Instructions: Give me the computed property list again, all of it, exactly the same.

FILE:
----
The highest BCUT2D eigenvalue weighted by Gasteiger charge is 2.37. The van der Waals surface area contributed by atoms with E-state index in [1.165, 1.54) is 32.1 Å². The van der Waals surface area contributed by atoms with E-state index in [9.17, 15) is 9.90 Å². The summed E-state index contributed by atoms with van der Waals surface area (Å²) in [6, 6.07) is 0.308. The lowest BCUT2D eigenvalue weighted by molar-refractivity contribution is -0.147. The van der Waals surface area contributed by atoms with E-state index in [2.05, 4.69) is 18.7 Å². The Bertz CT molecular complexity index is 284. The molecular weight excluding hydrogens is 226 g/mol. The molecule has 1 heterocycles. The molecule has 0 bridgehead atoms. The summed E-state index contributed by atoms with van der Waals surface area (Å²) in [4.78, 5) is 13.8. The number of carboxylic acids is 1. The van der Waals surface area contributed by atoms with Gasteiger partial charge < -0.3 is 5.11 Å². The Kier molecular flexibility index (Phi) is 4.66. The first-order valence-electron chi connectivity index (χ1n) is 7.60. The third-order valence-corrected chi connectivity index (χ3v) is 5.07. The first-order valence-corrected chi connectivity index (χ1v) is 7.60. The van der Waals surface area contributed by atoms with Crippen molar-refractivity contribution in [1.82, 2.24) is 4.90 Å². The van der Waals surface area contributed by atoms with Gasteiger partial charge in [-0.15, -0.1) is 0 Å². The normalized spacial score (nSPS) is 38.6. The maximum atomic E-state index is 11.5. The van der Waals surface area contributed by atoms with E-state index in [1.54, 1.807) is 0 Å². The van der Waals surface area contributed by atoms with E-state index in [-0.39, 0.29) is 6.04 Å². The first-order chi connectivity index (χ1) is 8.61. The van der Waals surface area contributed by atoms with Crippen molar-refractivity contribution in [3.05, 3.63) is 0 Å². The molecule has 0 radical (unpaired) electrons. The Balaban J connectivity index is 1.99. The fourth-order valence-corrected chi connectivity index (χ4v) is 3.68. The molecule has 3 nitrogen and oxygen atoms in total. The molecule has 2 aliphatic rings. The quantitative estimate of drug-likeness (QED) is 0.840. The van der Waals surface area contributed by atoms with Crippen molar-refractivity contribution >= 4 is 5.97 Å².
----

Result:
The highest BCUT2D eigenvalue weighted by Gasteiger charge is 2.37. The van der Waals surface area contributed by atoms with E-state index in [1.165, 1.54) is 32.1 Å². The van der Waals surface area contributed by atoms with E-state index in [9.17, 15) is 9.90 Å². The summed E-state index contributed by atoms with van der Waals surface area (Å²) in [6, 6.07) is 0.308. The lowest BCUT2D eigenvalue weighted by molar-refractivity contribution is -0.147. The van der Waals surface area contributed by atoms with E-state index in [2.05, 4.69) is 18.7 Å². The Bertz CT molecular complexity index is 284. The molecular weight excluding hydrogens is 226 g/mol. The molecule has 1 heterocycles. The molecule has 0 bridgehead atoms. The summed E-state index contributed by atoms with van der Waals surface area (Å²) in [4.78, 5) is 13.8. The number of carboxylic acids is 1. The van der Waals surface area contributed by atoms with Gasteiger partial charge < -0.3 is 5.11 Å². The Kier molecular flexibility index (Phi) is 4.66. The first-order valence-electron chi connectivity index (χ1n) is 7.60. The third-order valence-corrected chi connectivity index (χ3v) is 5.07. The first-order valence-corrected chi connectivity index (χ1v) is 7.60. The van der Waals surface area contributed by atoms with Crippen molar-refractivity contribution in [1.82, 2.24) is 4.90 Å². The van der Waals surface area contributed by atoms with Gasteiger partial charge in [-0.15, -0.1) is 0 Å². The normalized spacial score (nSPS) is 38.6. The maximum atomic E-state index is 11.5. The van der Waals surface area contributed by atoms with E-state index in [1.54, 1.807) is 0 Å². The van der Waals surface area contributed by atoms with E-state index in [-0.39, 0.29) is 6.04 Å². The first-order chi connectivity index (χ1) is 8.61. The van der Waals surface area contributed by atoms with Crippen molar-refractivity contribution in [3.05, 3.63) is 0 Å². The molecule has 0 radical (unpaired) electrons. The Balaban J connectivity index is 1.99. The fourth-order valence-corrected chi connectivity index (χ4v) is 3.68. The molecule has 3 nitrogen and oxygen atoms in total. The molecule has 2 aliphatic rings. The quantitative estimate of drug-likeness (QED) is 0.840. The van der Waals surface area contributed by atoms with Crippen molar-refractivity contribution >= 4 is 5.97 Å².